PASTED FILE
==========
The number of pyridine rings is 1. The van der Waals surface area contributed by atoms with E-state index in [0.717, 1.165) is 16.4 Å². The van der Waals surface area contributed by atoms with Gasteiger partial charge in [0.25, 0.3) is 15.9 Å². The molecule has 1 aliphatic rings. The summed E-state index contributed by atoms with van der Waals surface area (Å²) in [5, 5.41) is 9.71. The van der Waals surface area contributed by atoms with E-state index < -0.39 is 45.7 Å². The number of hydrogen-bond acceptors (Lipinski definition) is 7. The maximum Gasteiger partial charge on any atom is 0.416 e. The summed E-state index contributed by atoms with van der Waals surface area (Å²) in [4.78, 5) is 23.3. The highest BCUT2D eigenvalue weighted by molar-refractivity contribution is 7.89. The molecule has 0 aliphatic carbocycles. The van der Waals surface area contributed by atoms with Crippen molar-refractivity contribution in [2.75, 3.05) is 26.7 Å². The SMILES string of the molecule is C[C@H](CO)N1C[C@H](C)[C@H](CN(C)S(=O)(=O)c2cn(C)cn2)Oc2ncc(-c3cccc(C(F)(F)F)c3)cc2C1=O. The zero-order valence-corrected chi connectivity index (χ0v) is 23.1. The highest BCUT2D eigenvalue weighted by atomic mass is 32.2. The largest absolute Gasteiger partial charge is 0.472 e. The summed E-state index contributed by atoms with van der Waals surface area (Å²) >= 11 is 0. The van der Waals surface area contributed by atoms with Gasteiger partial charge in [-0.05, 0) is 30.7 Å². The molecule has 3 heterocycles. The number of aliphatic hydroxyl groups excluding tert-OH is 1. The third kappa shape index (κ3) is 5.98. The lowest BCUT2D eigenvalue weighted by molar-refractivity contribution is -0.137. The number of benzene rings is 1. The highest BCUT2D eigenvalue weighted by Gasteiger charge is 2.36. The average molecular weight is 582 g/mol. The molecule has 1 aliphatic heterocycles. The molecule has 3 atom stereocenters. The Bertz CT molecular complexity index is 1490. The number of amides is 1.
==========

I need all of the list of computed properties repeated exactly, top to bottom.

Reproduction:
The number of pyridine rings is 1. The van der Waals surface area contributed by atoms with E-state index in [0.717, 1.165) is 16.4 Å². The van der Waals surface area contributed by atoms with Gasteiger partial charge in [0.25, 0.3) is 15.9 Å². The molecule has 1 aliphatic rings. The summed E-state index contributed by atoms with van der Waals surface area (Å²) in [5, 5.41) is 9.71. The van der Waals surface area contributed by atoms with E-state index < -0.39 is 45.7 Å². The number of hydrogen-bond acceptors (Lipinski definition) is 7. The maximum Gasteiger partial charge on any atom is 0.416 e. The summed E-state index contributed by atoms with van der Waals surface area (Å²) in [4.78, 5) is 23.3. The highest BCUT2D eigenvalue weighted by molar-refractivity contribution is 7.89. The molecule has 0 aliphatic carbocycles. The van der Waals surface area contributed by atoms with Crippen molar-refractivity contribution in [2.75, 3.05) is 26.7 Å². The SMILES string of the molecule is C[C@H](CO)N1C[C@H](C)[C@H](CN(C)S(=O)(=O)c2cn(C)cn2)Oc2ncc(-c3cccc(C(F)(F)F)c3)cc2C1=O. The zero-order valence-corrected chi connectivity index (χ0v) is 23.1. The highest BCUT2D eigenvalue weighted by atomic mass is 32.2. The largest absolute Gasteiger partial charge is 0.472 e. The summed E-state index contributed by atoms with van der Waals surface area (Å²) >= 11 is 0. The van der Waals surface area contributed by atoms with Gasteiger partial charge in [-0.05, 0) is 30.7 Å². The molecule has 3 heterocycles. The number of aliphatic hydroxyl groups excluding tert-OH is 1. The third kappa shape index (κ3) is 5.98. The lowest BCUT2D eigenvalue weighted by molar-refractivity contribution is -0.137. The number of benzene rings is 1. The highest BCUT2D eigenvalue weighted by Gasteiger charge is 2.36. The average molecular weight is 582 g/mol. The molecule has 1 aliphatic heterocycles. The molecule has 3 atom stereocenters. The Bertz CT molecular complexity index is 1490. The number of amides is 1.